History

The Swedenborg movement in Australia reaches right back to the days of the beginnings of white settlement. In fact, it perhaps goes back further in that Captain James Cook (then Lieutenant), prior to leaving Plymouth in 1768 in his search of southern oceans spent his last three days with a friend, William Cookworthy, an ardent student, translator and promoter of Swedenborg’s spiritual teachings. It is almost inconceivable that they would not have discussed these new ideas.

We know that an assortment of Swedenborg’s books in English were carried with the First Fleet on leaving England in 1787 as a gift to the new colony. They were entrusted to a Swedenborgian convert, Assistant Surgeon John Lowes. Letters back to England by himself and others substantiate they were distributed amongst the crew and prisoners who could read and generally well received – except by the Chaplain who was much opposed. What happened to those volumes remains an unanswered question.

The first immigrant committed to Swedenborg’s spiritual writings was a Thomas Morse, who arrived in 1832. Other Swedenborgian immigrants followed, including Jacob Pitman – brother of Sir Isaac Pitman who introduced the shorthand technique in Britain – and over the years groups of people formed together either for worship, discussion of the concepts found in Swedenborg’s books, or both.

In 1959, a bequest from the estate of homoeopath Dr. William Moore, Sydney, enabled a considerable expansion of activities to make Swedenborg’s books more readily available to people – especially in country areas as specified by the bequest – and to promote interest in them. The Swedenborg Centre was established in the 1960’s with branches in most of the other capital cities to spearhead this work, which continues unabated today using a range of avenues. Over the years, this has resulted in many people from different backgrounds and walks of life 'discovering' the teachings of Emanuel Swedenborg and finding within them a source of wisdom to help answer their spiritual needs in this increasingly challenging and complex age. The donation of books to public and institutional libraries on a regular basis remains a central focus of its work.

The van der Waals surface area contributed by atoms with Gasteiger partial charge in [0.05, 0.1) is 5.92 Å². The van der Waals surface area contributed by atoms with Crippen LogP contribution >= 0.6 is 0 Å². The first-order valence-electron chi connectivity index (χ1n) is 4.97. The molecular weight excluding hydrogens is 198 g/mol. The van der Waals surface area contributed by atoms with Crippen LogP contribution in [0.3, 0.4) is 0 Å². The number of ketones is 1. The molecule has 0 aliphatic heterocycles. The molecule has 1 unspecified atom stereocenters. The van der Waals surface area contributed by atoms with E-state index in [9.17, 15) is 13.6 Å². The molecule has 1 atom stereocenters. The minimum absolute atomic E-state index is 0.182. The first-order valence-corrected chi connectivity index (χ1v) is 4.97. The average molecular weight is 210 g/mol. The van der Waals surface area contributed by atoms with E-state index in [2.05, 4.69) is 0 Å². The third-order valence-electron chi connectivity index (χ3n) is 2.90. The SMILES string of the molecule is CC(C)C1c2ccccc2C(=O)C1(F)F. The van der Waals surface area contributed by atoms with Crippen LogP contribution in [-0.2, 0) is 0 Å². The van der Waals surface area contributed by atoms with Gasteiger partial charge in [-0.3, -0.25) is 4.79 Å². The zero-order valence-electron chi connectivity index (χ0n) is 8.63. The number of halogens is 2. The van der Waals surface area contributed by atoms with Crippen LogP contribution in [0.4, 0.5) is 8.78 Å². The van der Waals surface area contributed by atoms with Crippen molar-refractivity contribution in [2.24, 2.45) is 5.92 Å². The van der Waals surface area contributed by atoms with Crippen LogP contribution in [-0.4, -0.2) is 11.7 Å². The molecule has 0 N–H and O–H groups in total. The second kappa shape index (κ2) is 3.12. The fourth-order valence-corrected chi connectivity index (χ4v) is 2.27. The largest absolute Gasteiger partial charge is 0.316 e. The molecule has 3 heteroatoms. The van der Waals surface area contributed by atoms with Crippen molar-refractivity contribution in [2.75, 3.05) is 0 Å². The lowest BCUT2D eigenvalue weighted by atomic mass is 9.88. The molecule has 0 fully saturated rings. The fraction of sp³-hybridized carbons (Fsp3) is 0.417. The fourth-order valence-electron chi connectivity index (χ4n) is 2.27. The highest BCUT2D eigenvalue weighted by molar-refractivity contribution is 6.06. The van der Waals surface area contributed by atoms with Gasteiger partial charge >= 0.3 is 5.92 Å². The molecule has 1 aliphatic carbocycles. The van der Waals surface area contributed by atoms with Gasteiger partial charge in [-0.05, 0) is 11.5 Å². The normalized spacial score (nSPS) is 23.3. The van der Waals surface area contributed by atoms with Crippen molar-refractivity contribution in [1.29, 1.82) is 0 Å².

The Swedenborg Association of Australia was incorporated in 1992 under the Australian Companies Code, as a non-profit autonomous company, to serve the wider interests that individuals have in Emanuel Swedenborg the man, the scientist, the philosopher, the influence of his thought and particularly the invaluable insights in the theological writings that he penned. It provides a unique avenue for anyone in Australia, for whatever reason and from whatever background, to take up membership and join with other, similar minded, people to become involved in making Emanuel Swedenborg and his great contribution to the world more widely known and understood. In 2002, by mutual agreement of the controlling parties of both operations, the activities of the Swedenborg Centre and the Swedenborg Association now go hand-in-hand under the name of the Swedenborg Association of Australia bringing benefits and savings for all concerned.